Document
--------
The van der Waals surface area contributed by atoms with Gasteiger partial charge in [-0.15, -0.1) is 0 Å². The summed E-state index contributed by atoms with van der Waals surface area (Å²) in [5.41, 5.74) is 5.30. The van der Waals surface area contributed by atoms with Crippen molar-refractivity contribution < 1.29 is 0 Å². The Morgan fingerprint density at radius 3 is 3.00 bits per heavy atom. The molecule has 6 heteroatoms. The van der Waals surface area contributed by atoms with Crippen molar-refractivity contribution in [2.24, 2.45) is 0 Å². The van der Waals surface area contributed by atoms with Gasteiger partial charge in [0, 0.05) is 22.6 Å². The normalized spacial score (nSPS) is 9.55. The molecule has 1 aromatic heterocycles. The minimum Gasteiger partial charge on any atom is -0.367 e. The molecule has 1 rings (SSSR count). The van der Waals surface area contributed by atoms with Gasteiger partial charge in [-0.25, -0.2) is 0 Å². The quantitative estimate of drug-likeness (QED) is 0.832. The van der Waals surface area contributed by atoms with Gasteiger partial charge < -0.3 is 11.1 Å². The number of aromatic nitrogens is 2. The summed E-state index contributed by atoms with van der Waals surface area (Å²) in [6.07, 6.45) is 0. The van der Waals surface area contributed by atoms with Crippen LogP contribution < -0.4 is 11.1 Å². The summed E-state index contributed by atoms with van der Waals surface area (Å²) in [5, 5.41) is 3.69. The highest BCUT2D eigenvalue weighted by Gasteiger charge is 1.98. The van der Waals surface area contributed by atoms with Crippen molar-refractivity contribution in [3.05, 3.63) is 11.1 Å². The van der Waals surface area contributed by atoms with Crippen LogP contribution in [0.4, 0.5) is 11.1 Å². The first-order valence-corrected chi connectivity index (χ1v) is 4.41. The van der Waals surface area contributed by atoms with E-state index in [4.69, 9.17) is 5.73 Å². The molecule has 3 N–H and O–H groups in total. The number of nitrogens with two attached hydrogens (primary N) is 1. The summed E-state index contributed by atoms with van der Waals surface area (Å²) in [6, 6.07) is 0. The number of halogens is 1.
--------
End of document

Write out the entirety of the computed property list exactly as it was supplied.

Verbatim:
The van der Waals surface area contributed by atoms with Gasteiger partial charge in [-0.15, -0.1) is 0 Å². The summed E-state index contributed by atoms with van der Waals surface area (Å²) in [5.41, 5.74) is 5.30. The van der Waals surface area contributed by atoms with Crippen molar-refractivity contribution < 1.29 is 0 Å². The Morgan fingerprint density at radius 3 is 3.00 bits per heavy atom. The molecule has 6 heteroatoms. The van der Waals surface area contributed by atoms with Crippen molar-refractivity contribution in [2.24, 2.45) is 0 Å². The van der Waals surface area contributed by atoms with Gasteiger partial charge in [0, 0.05) is 22.6 Å². The normalized spacial score (nSPS) is 9.55. The molecule has 1 aromatic heterocycles. The minimum Gasteiger partial charge on any atom is -0.367 e. The molecule has 1 rings (SSSR count). The van der Waals surface area contributed by atoms with Gasteiger partial charge in [-0.25, -0.2) is 0 Å². The quantitative estimate of drug-likeness (QED) is 0.832. The van der Waals surface area contributed by atoms with Gasteiger partial charge < -0.3 is 11.1 Å². The number of aromatic nitrogens is 2. The summed E-state index contributed by atoms with van der Waals surface area (Å²) in [6.07, 6.45) is 0. The van der Waals surface area contributed by atoms with Crippen LogP contribution < -0.4 is 11.1 Å². The summed E-state index contributed by atoms with van der Waals surface area (Å²) in [5, 5.41) is 3.69. The highest BCUT2D eigenvalue weighted by Gasteiger charge is 1.98. The van der Waals surface area contributed by atoms with Crippen molar-refractivity contribution in [3.05, 3.63) is 11.1 Å². The van der Waals surface area contributed by atoms with Crippen LogP contribution in [0.4, 0.5) is 11.1 Å². The first-order valence-corrected chi connectivity index (χ1v) is 4.41. The van der Waals surface area contributed by atoms with E-state index in [4.69, 9.17) is 5.73 Å². The molecule has 3 N–H and O–H groups in total. The number of nitrogens with two attached hydrogens (primary N) is 1. The summed E-state index contributed by atoms with van der Waals surface area (Å²) in [6, 6.07) is 0. The number of halogens is 1.